For some scholars however, the validity of using this type of hadith does not extend to fields outside of Islamic law, where an action on our part is not required, like beliefs and theology, where the evidence should be more certain and firm in standing. It is a topic that has warranted much debate, especially in more modern times with the increased acceptance of the probative force and the usage of these solitary narrations in fields outside of Islamic law.


With this in mind and with the development of Usul al-Tafsir, we have decided to explore the subject of the probative force of solitary narrations, specifically in the field of tafsīr. We are hoping to explore a brief history of the subject, followed by the discussions that a few contemporary scholars have had on the topic, with a particular focus on those that have accepted the probative force of these narrations and their use in Qur’anic exegeses. Of those that have accepted its probative force in some way, we will explore the opinions and discussions of Ayatullah Abu al-Qasim Al-Musawi Al-Khui (d.1992), Ayatullah Fadhil Lankarani (d.2007), his son, Muhammad Jawad Lankarani and Ayatullah Misbah Yazdi (b. 1935).  As to those contemporary scholars who have rejected the probative force of solitary narrations, we will summarize and briefly note the influential views of a few of them, most notably Allamah Tabatabai (d.1981) and the well-known Lebanese scholar, Sayyid Muhammad Hussein Fadlallah (d.2010).  While the discussions rejecting the probative force of solitary narrations will be summarized briefly, we will not enter these discussions in detail due to space constraints. We hope that by the will of God, this can be explored in another paper and expanded on.  Although many of the scholars discussed have reached similar conclusions, the methods and reasons which they use differ significantly, and as such, we have found it worthy to explore their explanations in a summarized form for each of these scholars.  It is important to note that the subject of the probative force of solitary narrations in the field of fiqh are extensive and outside the scope of a paper of this length.[3] As such, we will only be exploring the differences of opinion with regards to the probative force of these traditions that are relevant in the field of tafsīr, and why it is argued that these proofs do or do not extend to outside of the fields of fiqh. As a final note, we realize that there are many more contemporary scholars that have discussed the general probative force of solitary narrations outside of the field of tafsīr. We have focused our discussion on those scholars who have specifically discussed their probative force in the field of tafsīr in order to limit the scope of our discussion.[4]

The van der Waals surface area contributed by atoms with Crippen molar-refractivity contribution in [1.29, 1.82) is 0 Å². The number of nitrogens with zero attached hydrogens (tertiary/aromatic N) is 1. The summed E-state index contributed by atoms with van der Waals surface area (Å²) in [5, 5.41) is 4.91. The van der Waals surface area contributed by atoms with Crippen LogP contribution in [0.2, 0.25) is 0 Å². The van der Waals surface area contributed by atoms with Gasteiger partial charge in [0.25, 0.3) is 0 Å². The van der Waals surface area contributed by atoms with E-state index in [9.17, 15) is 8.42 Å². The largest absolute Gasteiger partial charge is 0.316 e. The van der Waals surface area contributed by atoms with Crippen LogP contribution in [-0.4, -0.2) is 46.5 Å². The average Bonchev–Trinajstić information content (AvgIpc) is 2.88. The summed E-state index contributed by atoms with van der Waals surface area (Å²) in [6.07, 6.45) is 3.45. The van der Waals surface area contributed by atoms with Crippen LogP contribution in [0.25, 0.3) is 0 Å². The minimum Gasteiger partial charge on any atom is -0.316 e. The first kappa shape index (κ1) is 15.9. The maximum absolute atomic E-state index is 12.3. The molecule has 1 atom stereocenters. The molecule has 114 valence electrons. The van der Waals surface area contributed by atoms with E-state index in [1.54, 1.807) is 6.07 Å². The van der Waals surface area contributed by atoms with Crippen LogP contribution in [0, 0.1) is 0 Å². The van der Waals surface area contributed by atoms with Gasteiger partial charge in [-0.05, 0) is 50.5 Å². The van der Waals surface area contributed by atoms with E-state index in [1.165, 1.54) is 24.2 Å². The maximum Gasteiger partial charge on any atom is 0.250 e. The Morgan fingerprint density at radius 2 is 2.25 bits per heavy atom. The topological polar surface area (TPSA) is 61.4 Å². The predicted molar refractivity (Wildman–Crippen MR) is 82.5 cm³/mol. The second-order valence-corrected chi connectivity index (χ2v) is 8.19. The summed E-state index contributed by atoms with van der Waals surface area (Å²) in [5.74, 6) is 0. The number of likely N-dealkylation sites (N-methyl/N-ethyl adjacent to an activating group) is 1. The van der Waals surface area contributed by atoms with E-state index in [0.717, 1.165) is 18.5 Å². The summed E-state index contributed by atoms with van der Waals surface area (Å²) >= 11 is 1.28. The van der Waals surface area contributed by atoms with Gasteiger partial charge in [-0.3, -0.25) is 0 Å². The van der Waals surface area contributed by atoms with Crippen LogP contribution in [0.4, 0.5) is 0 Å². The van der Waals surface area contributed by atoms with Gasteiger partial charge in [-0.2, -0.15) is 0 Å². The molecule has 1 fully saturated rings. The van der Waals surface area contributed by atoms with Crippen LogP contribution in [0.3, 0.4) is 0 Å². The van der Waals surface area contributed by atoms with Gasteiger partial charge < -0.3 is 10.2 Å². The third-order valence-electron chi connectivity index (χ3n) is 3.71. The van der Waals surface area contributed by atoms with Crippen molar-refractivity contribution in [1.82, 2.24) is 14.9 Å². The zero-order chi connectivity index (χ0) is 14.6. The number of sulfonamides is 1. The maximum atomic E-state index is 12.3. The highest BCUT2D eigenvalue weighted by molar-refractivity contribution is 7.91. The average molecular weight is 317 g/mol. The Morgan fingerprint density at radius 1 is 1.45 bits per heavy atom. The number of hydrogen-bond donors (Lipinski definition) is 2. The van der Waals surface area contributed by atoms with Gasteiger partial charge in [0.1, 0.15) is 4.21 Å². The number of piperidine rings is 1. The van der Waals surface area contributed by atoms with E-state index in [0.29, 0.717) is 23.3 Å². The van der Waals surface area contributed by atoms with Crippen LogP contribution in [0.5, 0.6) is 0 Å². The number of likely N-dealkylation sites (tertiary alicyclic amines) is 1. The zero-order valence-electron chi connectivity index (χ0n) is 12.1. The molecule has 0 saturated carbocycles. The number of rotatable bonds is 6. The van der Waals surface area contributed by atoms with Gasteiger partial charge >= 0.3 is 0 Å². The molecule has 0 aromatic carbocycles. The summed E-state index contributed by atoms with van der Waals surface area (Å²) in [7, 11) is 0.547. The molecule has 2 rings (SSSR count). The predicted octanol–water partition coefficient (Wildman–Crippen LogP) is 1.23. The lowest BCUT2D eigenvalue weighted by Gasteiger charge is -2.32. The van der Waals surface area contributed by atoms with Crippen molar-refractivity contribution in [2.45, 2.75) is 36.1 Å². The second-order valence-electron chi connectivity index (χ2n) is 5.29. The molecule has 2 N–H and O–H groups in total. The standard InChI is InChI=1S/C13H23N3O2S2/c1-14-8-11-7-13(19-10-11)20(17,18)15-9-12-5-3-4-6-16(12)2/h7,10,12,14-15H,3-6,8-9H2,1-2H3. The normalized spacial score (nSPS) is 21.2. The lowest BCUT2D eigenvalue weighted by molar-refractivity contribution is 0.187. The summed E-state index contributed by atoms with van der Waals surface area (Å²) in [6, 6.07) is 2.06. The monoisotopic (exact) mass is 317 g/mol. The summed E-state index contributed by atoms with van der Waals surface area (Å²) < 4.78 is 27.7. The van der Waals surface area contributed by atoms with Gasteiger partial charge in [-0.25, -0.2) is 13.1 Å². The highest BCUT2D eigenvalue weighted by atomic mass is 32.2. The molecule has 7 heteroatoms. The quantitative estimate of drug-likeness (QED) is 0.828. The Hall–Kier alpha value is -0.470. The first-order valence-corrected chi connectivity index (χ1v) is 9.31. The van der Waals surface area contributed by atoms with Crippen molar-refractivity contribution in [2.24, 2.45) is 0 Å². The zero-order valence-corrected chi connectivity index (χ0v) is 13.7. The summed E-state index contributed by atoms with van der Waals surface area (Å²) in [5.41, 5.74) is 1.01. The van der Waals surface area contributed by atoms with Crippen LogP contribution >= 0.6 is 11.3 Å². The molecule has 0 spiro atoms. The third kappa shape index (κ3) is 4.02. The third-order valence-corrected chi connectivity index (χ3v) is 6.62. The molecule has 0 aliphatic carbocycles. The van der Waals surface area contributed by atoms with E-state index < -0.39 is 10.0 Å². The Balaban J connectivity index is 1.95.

A Brief History of the Discussion

The probative force of solitary narrations has been a lively debate amongst theologians and jurisprudents for many centuries. Over time, the debate has developed and so have perspectives leaning towards the increased role that solitary narrations play, both in areas of law and belief.  Some like Sayyid Murtada (d.1044) were even hesitant to say that solitary narrations could be used in the fields of Islamic law. On a completely different angle, Shaykh al-Saduq (d.991) used many of these solitary narrations to establish beliefs and aqeedah outside of the scope of law. Other scholars, like Shaykh al-Mufid (d.1022) accepted the probative force of solitary narrations in a limited capacity, only in the field of law. Their argument was that these solitary narrations did not constitute knowledge, but rather only conjecture. Further to this, Mufid argued that using conjecture as proof in matters of belief, especially in terms of the Qur’an was impermissible.[5] Shaykh al-Tusi (d.1067), the author of one the most influential commentaries of the Qur’an, Tafsir al-Tibyan, did not believe these ahadith could be used to definitively interpret the Qur’an, but could be noted as possibilities.[6] Moreover while he accepted that it was permissible to use them in law, he did not consider it mandatory to do so even there.  The distinction between law and action is important here as matters of belief include most non-legal discussions like those related to God, prophethood, infallibility and also generally include the interpretation of the Qur’an which is classified as a matter of belief, not law. This inclusion obviously excludes verses of the Qur’an that deal with Islamic law, as their probative force is generally established through their apparent meaning (dhawahir) with usuli scholars and is a different discussion altogether. Shaykh al-Saduq is one of the more influential classical scholars who went as far as to accept the probative force of these in matters of belief. Many contemporary scholars have come to increasingly accept its validity in all fields, whether in law or belief, including the likes of Sayyid al-Khui (d.1992), Ayatullah Lankarani (d.2007), and Ayatullah Hadi Ma’rifat (d.2007). This is in marked contrast to those who reject it like Allamah Tabatabai (d.1981), known for his ground-breaking Tafsir al-Mizan.